How engineering can build a plug and play for obsolescence

Louise Smyth

Owen Tangney explains the importance for engineers and manufacturers to plan and make the most out of their existing machinery

It is a direct consequence of human progress that everything becomes obsolete in the end.

All ideas and products have a natural span, after which the irrepressible innovative instinct replaces it with something better.

The challenges of obsolescence in manufacturing are immense, and taking a strategic approach to obsolescence management by forecasting and planning can make a significant difference to optimising product lifecycle.

We all know about obsolescence in consumer goods. Who hasn't had a washing machine or fridge break down just weeks or months after the five-year guarantee expires and then find that vital parts are no longer available to repair it. That's just part of the commercial world we live in.

In high-level manufacturing of products, however, capital investment runs into millions and it is critical to extend the capability of the process - and, thus, the return on investment (ROI) - for as long as possible.

The end of life of a production process can mean a prohibitively costly redesign and reinvestment.

But there is an alternative. Instead of updating and spending millions more on a new production line, it is possible to engineer out the obsolescence with new, value-added engineering solutions.

Ichor Systems (Legacy Services) specialises in the refurbishment of semiconductor production equipment.

A great deal of semiconductor production equipment, especially 150mm and 200mm systems, was developed in the eighties, and its life cycles are entering the legacy phase.

Over the past five years, this equipment was expected to be replaced with 300mm or even 450mm production systems.

With the advancement of the Internet of Things (IoT) and microelectromechanical system (MEMS) devices pushing for ever higher performance and greater efficiency in an increasingly interconnected world, however, the market for 150mm and 200mm wafers is actually increasing.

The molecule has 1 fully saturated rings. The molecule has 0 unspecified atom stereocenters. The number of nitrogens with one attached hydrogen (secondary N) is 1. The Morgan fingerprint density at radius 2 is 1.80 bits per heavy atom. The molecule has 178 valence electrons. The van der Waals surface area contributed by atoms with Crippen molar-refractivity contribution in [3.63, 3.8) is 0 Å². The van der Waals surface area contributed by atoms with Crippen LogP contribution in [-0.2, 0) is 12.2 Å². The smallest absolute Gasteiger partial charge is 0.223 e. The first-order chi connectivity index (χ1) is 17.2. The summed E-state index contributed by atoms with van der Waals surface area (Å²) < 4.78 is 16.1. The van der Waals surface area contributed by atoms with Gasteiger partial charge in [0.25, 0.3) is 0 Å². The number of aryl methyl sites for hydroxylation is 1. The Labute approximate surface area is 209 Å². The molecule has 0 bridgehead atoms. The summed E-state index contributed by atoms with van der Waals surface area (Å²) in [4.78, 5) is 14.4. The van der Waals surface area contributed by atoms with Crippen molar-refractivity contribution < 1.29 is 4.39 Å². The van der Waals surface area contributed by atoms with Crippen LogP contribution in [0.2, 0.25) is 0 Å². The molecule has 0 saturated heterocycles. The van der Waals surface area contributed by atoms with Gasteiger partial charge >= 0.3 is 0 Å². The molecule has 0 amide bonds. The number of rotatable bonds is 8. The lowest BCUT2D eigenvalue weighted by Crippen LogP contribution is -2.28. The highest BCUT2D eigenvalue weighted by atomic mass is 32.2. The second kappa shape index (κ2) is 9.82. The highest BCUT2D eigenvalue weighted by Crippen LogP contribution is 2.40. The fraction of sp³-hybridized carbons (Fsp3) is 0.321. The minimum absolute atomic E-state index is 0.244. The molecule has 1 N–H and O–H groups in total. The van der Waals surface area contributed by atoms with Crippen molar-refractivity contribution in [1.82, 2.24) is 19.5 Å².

As a result, equipment which should have been destined for the scrapheap is now being used and reconfigured for the IoT and MEMS market.

This unanticipated phenomenon has led companies like ours to recognise the market opportunities which exist to extend the lifecycle of manufacturing equipment and as a result, to improve significantly the overall return in investment.

This leads, in turn, to a logical and potentially revolutionary conclusion, which we are currently implementing at Ichor. If obsolescence can be managed in the technical and complex world of semiconductor manufacturing the same thinking can apply to all other manufacturing and engineering.

OEMs do not want to support trailing tech for decades. Their future is new technology, but, we believe, a real gap exists in the market for engineering solutions to obsolescence, something which has been confirmed to us by Scottish Enterprise.

We have proved the obsolescence mitigation model for the semiconductor market over recent years and are now finding that approach is applicable to the UK manufacturing sector, thereby deferring, sometimes for years, the need for excessive spend or capital investment.

End users themselves have to play a part in the process as well. It is only natural that people will not want to think about, or spend money on, replacing parts while their equipment is still functioning.

Obsolescence, of course, can emerge all too suddenly, precisely when you least expect it and when you are not prepared to deal with the loss of production.

Equally, it is instructive that while many tech-dependent manufacturers have robust recovery plans in place for contingencies such as natural disaster or power outages, there are few such precautions around obsolescence.

What is needed is a systematic audit of components and their life expectancy, as well as a range of possible solutions for their repair or replacement. Feedback from users is vital and the supply chain needs to be looked at in its entirety.

With this information, engineering intelligence has the capability to find the answer to what is now the number one issue for manufacturing. What we are talking about is no less than a plug and play for obsolescence. The answer is out there.

Owen Tangney is marketing director of Ichor Systems Ltd